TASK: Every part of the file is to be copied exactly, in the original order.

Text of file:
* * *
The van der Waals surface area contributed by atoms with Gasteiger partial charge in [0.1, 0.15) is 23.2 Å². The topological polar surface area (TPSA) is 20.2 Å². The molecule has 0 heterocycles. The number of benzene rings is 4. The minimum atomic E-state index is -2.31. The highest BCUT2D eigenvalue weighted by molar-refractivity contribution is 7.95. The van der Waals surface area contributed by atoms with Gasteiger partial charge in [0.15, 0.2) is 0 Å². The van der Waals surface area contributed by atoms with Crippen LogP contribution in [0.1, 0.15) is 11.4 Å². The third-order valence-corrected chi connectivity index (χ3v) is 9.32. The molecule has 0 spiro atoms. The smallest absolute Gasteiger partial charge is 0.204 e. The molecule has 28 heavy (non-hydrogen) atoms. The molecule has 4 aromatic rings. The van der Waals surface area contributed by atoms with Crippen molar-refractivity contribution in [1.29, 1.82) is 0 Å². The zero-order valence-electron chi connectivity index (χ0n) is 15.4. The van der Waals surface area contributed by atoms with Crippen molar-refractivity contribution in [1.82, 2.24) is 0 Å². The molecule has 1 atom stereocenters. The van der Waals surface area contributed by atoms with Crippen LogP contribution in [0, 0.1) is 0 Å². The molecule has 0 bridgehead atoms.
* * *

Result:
The van der Waals surface area contributed by atoms with Gasteiger partial charge in [0.1, 0.15) is 23.2 Å². The topological polar surface area (TPSA) is 20.2 Å². The molecule has 0 heterocycles. The number of benzene rings is 4. The minimum atomic E-state index is -2.31. The highest BCUT2D eigenvalue weighted by molar-refractivity contribution is 7.95. The van der Waals surface area contributed by atoms with Gasteiger partial charge in [0.15, 0.2) is 0 Å². The van der Waals surface area contributed by atoms with Crippen LogP contribution in [0.1, 0.15) is 11.4 Å². The third-order valence-corrected chi connectivity index (χ3v) is 9.32. The molecule has 0 spiro atoms. The smallest absolute Gasteiger partial charge is 0.204 e. The molecule has 28 heavy (non-hydrogen) atoms. The molecule has 4 aromatic rings. The van der Waals surface area contributed by atoms with Crippen molar-refractivity contribution in [1.29, 1.82) is 0 Å². The zero-order valence-electron chi connectivity index (χ0n) is 15.4. The van der Waals surface area contributed by atoms with Crippen molar-refractivity contribution in [1.82, 2.24) is 0 Å². The molecule has 1 atom stereocenters. The van der Waals surface area contributed by atoms with Crippen LogP contribution in [0, 0.1) is 0 Å². The molecule has 0 bridgehead atoms.